I've spent half a century writing for radio and print (mostly print). I hope to still be tapping the keys as I take my last breath.
Australia's First Rabbit
If ever a monument is erected to honour the law of unintended consequences, it ought to feature Thomas Austin of Winchelsea, Australia. A transplanted British farmer, Austin felt nostalgic about his home country. He particularly missed the noble sport of shooting rabbits in the countryside.
In 1859, he imported a couple of dozen wild rabbits from Europe so he could sit on his porch for an evening and pop off a few. As he put it, “The introduction of a few rabbits could do little harm and might provide a touch of home, in addition to a spot of hunting.”
Scarcely has there ever been a greater underestimate of the calamity caused by a simple decision.
Breeding Like Rabbits
It has been observed by many that rabbits go about the business of procreation with considerable gusto. The University of Miami biology department gives us an idea of how fecund these critters are. One female will have an average litter of six babies and in six months these will be ready to breed.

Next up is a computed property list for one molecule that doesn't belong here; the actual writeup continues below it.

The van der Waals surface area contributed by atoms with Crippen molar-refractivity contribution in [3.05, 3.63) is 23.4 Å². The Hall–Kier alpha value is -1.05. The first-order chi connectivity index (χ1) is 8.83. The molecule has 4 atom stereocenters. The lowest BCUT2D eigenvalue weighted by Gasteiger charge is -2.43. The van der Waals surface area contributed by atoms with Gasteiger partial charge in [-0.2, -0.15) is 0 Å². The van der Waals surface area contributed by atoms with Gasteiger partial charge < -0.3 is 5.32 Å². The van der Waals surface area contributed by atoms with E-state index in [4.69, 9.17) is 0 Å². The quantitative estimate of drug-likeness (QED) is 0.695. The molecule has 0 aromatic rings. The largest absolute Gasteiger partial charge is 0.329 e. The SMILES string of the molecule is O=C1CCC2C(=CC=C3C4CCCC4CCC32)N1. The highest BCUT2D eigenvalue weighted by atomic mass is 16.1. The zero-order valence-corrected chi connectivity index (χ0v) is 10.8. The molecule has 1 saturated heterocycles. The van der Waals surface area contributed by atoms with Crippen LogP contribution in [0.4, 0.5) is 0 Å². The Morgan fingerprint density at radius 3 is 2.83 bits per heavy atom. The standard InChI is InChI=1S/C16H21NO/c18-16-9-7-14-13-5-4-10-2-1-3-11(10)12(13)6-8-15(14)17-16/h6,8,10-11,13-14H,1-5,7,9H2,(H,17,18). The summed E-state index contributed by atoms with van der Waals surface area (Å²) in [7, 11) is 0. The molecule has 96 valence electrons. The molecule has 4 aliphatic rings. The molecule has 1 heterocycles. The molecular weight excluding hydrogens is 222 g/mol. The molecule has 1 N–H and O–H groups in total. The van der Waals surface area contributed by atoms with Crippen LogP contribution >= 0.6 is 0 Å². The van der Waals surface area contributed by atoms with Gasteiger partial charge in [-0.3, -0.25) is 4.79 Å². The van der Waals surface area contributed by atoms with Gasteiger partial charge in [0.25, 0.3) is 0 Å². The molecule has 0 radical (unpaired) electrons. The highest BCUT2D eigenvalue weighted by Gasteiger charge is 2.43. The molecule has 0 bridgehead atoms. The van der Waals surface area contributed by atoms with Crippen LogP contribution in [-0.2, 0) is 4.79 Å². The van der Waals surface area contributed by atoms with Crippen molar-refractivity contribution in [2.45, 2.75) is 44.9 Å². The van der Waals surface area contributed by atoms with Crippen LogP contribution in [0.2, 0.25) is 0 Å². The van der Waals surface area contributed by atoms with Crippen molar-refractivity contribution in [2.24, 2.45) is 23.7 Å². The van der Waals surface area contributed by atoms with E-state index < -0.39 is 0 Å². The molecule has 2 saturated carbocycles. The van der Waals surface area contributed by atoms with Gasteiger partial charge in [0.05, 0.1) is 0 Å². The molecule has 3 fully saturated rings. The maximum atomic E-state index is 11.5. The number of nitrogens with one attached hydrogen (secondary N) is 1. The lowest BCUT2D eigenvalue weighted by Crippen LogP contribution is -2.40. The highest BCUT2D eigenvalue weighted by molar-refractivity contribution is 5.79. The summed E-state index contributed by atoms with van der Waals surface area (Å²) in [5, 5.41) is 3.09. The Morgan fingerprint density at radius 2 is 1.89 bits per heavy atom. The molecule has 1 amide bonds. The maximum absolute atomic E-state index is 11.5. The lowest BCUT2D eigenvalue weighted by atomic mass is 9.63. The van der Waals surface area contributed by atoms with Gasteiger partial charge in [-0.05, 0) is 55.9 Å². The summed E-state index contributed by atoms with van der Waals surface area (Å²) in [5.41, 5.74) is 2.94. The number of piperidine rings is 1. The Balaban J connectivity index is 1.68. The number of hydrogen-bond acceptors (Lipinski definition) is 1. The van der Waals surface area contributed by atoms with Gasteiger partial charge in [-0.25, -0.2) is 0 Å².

At the end of year two, that single mother’s offspring will, theoretically, number 1,369 females. By the end of year three, there are 50,653 females. After seven years, in theory, that single female’s progeny could number 95 billion females.
This is just females. There will likely be an equal number of males. This is just a theoretical calculation that does not account for early mortality or other factors affecting reproduction.
In the wild, the average rabbit only lives for a year or two.
Within a couple of years of Mr. Austin’s imported rabbits being on the loose, those that escaped the pellets from his shotgun had replenished their numbers and then some.
They overran his property and that of his neighbours, an event that, no doubt, affected his popularity in the farming community.